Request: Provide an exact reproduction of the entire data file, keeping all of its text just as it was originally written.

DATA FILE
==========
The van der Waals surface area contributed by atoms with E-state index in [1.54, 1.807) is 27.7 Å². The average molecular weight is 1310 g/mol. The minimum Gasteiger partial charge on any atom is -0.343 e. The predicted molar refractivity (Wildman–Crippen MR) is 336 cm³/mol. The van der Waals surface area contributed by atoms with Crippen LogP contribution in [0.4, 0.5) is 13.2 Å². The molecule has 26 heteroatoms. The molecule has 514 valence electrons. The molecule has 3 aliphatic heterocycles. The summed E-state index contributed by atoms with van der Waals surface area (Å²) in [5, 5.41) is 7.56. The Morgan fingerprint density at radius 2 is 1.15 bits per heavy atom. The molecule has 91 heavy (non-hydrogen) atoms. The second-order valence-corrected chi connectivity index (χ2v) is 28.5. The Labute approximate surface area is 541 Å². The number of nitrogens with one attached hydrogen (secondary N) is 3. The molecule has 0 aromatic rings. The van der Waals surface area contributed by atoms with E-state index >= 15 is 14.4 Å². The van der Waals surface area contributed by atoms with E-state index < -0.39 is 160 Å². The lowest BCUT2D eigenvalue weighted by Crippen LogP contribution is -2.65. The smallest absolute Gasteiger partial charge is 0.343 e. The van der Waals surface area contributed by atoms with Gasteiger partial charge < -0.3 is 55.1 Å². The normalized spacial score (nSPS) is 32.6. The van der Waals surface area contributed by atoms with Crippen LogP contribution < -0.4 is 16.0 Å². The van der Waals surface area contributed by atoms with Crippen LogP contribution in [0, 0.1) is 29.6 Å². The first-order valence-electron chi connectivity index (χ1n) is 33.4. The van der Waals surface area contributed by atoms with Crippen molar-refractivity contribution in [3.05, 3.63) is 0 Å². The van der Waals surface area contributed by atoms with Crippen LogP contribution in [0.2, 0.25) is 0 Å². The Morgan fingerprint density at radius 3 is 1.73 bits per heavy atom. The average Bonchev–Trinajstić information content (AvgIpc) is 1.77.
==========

The van der Waals surface area contributed by atoms with E-state index in [1.54, 1.807) is 27.7 Å². The average molecular weight is 1310 g/mol. The minimum Gasteiger partial charge on any atom is -0.343 e. The predicted molar refractivity (Wildman–Crippen MR) is 336 cm³/mol. The van der Waals surface area contributed by atoms with Crippen LogP contribution in [0.4, 0.5) is 13.2 Å². The molecule has 26 heteroatoms. The molecule has 514 valence electrons. The molecule has 3 aliphatic heterocycles. The summed E-state index contributed by atoms with van der Waals surface area (Å²) in [5, 5.41) is 7.56. The Morgan fingerprint density at radius 2 is 1.15 bits per heavy atom. The molecule has 91 heavy (non-hydrogen) atoms. The second-order valence-corrected chi connectivity index (χ2v) is 28.5. The Labute approximate surface area is 541 Å². The number of nitrogens with one attached hydrogen (secondary N) is 3. The molecule has 0 aromatic rings. The van der Waals surface area contributed by atoms with E-state index >= 15 is 14.4 Å². The van der Waals surface area contributed by atoms with E-state index < -0.39 is 160 Å². The lowest BCUT2D eigenvalue weighted by Crippen LogP contribution is -2.65. The smallest absolute Gasteiger partial charge is 0.343 e. The van der Waals surface area contributed by atoms with Gasteiger partial charge < -0.3 is 55.1 Å². The normalized spacial score (nSPS) is 32.6. The van der Waals surface area contributed by atoms with Crippen LogP contribution < -0.4 is 16.0 Å². The van der Waals surface area contributed by atoms with Crippen LogP contribution in [0, 0.1) is 29.6 Å². The first-order valence-electron chi connectivity index (χ1n) is 33.4. The van der Waals surface area contributed by atoms with Crippen molar-refractivity contribution in [3.05, 3.63) is 0 Å². The van der Waals surface area contributed by atoms with Crippen LogP contribution in [0.2, 0.25) is 0 Å². The Morgan fingerprint density at radius 3 is 1.73 bits per heavy atom. The average Bonchev–Trinajstić information content (AvgIpc) is 1.77.